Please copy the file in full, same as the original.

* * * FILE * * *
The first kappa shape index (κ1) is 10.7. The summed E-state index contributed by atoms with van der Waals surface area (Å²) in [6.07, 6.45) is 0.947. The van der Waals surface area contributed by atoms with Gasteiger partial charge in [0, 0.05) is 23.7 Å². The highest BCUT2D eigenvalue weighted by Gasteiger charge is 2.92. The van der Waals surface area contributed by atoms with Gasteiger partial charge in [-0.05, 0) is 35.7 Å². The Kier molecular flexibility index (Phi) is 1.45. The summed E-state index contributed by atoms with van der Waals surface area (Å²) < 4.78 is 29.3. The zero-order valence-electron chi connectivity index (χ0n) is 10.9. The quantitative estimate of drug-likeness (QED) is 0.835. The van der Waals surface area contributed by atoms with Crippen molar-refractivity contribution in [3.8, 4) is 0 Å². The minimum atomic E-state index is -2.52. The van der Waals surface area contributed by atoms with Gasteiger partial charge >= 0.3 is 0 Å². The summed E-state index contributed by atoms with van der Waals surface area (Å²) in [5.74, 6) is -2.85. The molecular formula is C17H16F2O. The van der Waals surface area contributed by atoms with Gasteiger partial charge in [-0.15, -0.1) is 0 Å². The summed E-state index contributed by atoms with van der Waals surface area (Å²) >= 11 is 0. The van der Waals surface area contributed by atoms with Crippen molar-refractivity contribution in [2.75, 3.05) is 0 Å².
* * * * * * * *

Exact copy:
The first kappa shape index (κ1) is 10.7. The summed E-state index contributed by atoms with van der Waals surface area (Å²) in [6.07, 6.45) is 0.947. The van der Waals surface area contributed by atoms with Gasteiger partial charge in [0, 0.05) is 23.7 Å². The highest BCUT2D eigenvalue weighted by Gasteiger charge is 2.92. The van der Waals surface area contributed by atoms with Gasteiger partial charge in [-0.05, 0) is 35.7 Å². The Kier molecular flexibility index (Phi) is 1.45. The summed E-state index contributed by atoms with van der Waals surface area (Å²) < 4.78 is 29.3. The zero-order valence-electron chi connectivity index (χ0n) is 10.9. The quantitative estimate of drug-likeness (QED) is 0.835. The van der Waals surface area contributed by atoms with Crippen molar-refractivity contribution in [3.8, 4) is 0 Å². The minimum atomic E-state index is -2.52. The van der Waals surface area contributed by atoms with Gasteiger partial charge >= 0.3 is 0 Å². The summed E-state index contributed by atoms with van der Waals surface area (Å²) in [5.74, 6) is -2.85. The molecular formula is C17H16F2O. The van der Waals surface area contributed by atoms with Gasteiger partial charge in [-0.15, -0.1) is 0 Å². The summed E-state index contributed by atoms with van der Waals surface area (Å²) >= 11 is 0. The van der Waals surface area contributed by atoms with Crippen molar-refractivity contribution in [2.75, 3.05) is 0 Å².